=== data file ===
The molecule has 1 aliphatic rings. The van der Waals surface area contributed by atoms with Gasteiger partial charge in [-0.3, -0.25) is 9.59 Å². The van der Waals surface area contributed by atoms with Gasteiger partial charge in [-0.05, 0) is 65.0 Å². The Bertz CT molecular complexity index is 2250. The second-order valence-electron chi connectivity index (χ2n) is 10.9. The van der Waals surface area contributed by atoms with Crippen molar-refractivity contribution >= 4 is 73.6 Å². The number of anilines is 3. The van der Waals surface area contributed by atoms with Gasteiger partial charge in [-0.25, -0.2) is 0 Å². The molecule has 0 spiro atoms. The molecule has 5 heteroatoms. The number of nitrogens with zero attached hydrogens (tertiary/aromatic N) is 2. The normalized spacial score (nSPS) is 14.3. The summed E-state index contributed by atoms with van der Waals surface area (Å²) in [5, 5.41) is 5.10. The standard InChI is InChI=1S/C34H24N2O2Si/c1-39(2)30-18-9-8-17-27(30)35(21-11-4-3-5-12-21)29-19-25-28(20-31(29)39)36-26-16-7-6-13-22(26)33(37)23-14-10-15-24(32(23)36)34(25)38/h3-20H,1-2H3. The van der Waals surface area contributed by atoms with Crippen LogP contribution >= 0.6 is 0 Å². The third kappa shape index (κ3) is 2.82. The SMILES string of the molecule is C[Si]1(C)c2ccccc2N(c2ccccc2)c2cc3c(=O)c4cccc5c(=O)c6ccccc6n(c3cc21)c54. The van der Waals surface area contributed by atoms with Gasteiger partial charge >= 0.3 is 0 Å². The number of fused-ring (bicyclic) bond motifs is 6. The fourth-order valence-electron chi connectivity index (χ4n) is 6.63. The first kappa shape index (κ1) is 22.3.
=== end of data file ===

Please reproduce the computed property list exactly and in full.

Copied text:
The molecule has 1 aliphatic rings. The van der Waals surface area contributed by atoms with Gasteiger partial charge in [-0.3, -0.25) is 9.59 Å². The van der Waals surface area contributed by atoms with Gasteiger partial charge in [-0.05, 0) is 65.0 Å². The Bertz CT molecular complexity index is 2250. The second-order valence-electron chi connectivity index (χ2n) is 10.9. The van der Waals surface area contributed by atoms with Crippen molar-refractivity contribution >= 4 is 73.6 Å². The number of anilines is 3. The van der Waals surface area contributed by atoms with Gasteiger partial charge in [-0.25, -0.2) is 0 Å². The molecule has 0 spiro atoms. The molecule has 5 heteroatoms. The number of nitrogens with zero attached hydrogens (tertiary/aromatic N) is 2. The normalized spacial score (nSPS) is 14.3. The summed E-state index contributed by atoms with van der Waals surface area (Å²) in [5, 5.41) is 5.10. The standard InChI is InChI=1S/C34H24N2O2Si/c1-39(2)30-18-9-8-17-27(30)35(21-11-4-3-5-12-21)29-19-25-28(20-31(29)39)36-26-16-7-6-13-22(26)33(37)23-14-10-15-24(32(23)36)34(25)38/h3-20H,1-2H3. The van der Waals surface area contributed by atoms with Crippen LogP contribution >= 0.6 is 0 Å². The third kappa shape index (κ3) is 2.82. The SMILES string of the molecule is C[Si]1(C)c2ccccc2N(c2ccccc2)c2cc3c(=O)c4cccc5c(=O)c6ccccc6n(c3cc21)c54. The van der Waals surface area contributed by atoms with Gasteiger partial charge >= 0.3 is 0 Å². The number of fused-ring (bicyclic) bond motifs is 6. The fourth-order valence-electron chi connectivity index (χ4n) is 6.63. The first kappa shape index (κ1) is 22.3.